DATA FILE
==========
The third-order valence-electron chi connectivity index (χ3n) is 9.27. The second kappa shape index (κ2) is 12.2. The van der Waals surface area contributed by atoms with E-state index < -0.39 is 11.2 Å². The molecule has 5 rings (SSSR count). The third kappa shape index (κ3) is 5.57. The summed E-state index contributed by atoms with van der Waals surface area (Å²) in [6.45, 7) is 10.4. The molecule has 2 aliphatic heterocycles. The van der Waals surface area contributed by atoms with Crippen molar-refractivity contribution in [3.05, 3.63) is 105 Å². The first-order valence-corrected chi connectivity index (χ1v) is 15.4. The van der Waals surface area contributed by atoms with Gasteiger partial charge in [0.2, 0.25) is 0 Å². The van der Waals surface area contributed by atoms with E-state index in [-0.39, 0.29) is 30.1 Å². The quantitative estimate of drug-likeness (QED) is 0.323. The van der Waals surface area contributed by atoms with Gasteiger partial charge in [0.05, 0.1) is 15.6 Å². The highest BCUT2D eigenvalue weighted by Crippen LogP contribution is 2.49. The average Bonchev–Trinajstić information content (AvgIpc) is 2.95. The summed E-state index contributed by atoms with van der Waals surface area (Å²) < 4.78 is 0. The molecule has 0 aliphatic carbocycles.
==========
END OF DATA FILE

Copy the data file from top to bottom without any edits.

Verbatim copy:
The third-order valence-electron chi connectivity index (χ3n) is 9.27. The second kappa shape index (κ2) is 12.2. The van der Waals surface area contributed by atoms with E-state index < -0.39 is 11.2 Å². The molecule has 5 rings (SSSR count). The third kappa shape index (κ3) is 5.57. The summed E-state index contributed by atoms with van der Waals surface area (Å²) in [6.45, 7) is 10.4. The molecule has 2 aliphatic heterocycles. The van der Waals surface area contributed by atoms with Crippen molar-refractivity contribution in [3.05, 3.63) is 105 Å². The first-order valence-corrected chi connectivity index (χ1v) is 15.4. The van der Waals surface area contributed by atoms with Gasteiger partial charge in [0.2, 0.25) is 0 Å². The van der Waals surface area contributed by atoms with E-state index in [-0.39, 0.29) is 30.1 Å². The quantitative estimate of drug-likeness (QED) is 0.323. The van der Waals surface area contributed by atoms with Gasteiger partial charge in [0.05, 0.1) is 15.6 Å². The highest BCUT2D eigenvalue weighted by Crippen LogP contribution is 2.49. The average Bonchev–Trinajstić information content (AvgIpc) is 2.95. The summed E-state index contributed by atoms with van der Waals surface area (Å²) < 4.78 is 0. The molecule has 0 aliphatic carbocycles.